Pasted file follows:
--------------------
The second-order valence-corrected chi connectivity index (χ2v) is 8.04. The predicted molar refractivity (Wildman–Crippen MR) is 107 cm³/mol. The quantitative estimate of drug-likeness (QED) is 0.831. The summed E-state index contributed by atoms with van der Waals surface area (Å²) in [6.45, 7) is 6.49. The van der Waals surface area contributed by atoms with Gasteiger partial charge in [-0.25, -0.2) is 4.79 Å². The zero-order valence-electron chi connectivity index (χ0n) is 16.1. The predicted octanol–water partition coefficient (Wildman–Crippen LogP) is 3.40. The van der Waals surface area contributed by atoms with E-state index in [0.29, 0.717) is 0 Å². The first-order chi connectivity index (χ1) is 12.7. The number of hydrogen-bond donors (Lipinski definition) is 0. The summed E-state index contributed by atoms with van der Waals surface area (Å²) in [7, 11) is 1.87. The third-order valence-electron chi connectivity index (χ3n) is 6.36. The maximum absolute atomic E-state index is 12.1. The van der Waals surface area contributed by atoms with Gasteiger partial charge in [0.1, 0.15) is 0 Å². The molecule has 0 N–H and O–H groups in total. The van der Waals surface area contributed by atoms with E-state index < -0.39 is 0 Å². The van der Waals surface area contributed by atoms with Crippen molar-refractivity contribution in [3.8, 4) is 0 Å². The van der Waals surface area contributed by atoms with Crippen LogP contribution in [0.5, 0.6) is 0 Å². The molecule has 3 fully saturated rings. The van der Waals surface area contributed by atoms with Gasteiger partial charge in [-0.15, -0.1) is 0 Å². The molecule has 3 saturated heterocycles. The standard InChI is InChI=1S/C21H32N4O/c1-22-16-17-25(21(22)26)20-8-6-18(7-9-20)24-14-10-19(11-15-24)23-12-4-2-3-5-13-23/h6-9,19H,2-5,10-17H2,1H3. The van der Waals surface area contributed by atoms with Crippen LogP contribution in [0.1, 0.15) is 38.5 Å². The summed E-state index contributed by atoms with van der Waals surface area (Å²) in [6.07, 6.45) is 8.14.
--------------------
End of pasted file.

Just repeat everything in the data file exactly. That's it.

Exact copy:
The second-order valence-corrected chi connectivity index (χ2v) is 8.04. The predicted molar refractivity (Wildman–Crippen MR) is 107 cm³/mol. The quantitative estimate of drug-likeness (QED) is 0.831. The summed E-state index contributed by atoms with van der Waals surface area (Å²) in [6.45, 7) is 6.49. The van der Waals surface area contributed by atoms with Gasteiger partial charge in [-0.25, -0.2) is 4.79 Å². The zero-order valence-electron chi connectivity index (χ0n) is 16.1. The predicted octanol–water partition coefficient (Wildman–Crippen LogP) is 3.40. The van der Waals surface area contributed by atoms with E-state index in [0.29, 0.717) is 0 Å². The first-order chi connectivity index (χ1) is 12.7. The number of hydrogen-bond donors (Lipinski definition) is 0. The summed E-state index contributed by atoms with van der Waals surface area (Å²) in [7, 11) is 1.87. The third-order valence-electron chi connectivity index (χ3n) is 6.36. The maximum absolute atomic E-state index is 12.1. The van der Waals surface area contributed by atoms with Gasteiger partial charge in [0.1, 0.15) is 0 Å². The molecule has 0 N–H and O–H groups in total. The van der Waals surface area contributed by atoms with E-state index < -0.39 is 0 Å². The van der Waals surface area contributed by atoms with Crippen molar-refractivity contribution in [3.8, 4) is 0 Å². The van der Waals surface area contributed by atoms with Crippen LogP contribution in [0.5, 0.6) is 0 Å². The molecule has 3 fully saturated rings. The van der Waals surface area contributed by atoms with Gasteiger partial charge in [-0.15, -0.1) is 0 Å². The molecule has 3 saturated heterocycles. The standard InChI is InChI=1S/C21H32N4O/c1-22-16-17-25(21(22)26)20-8-6-18(7-9-20)24-14-10-19(11-15-24)23-12-4-2-3-5-13-23/h6-9,19H,2-5,10-17H2,1H3. The van der Waals surface area contributed by atoms with Crippen LogP contribution in [0.1, 0.15) is 38.5 Å². The summed E-state index contributed by atoms with van der Waals surface area (Å²) in [6.07, 6.45) is 8.14.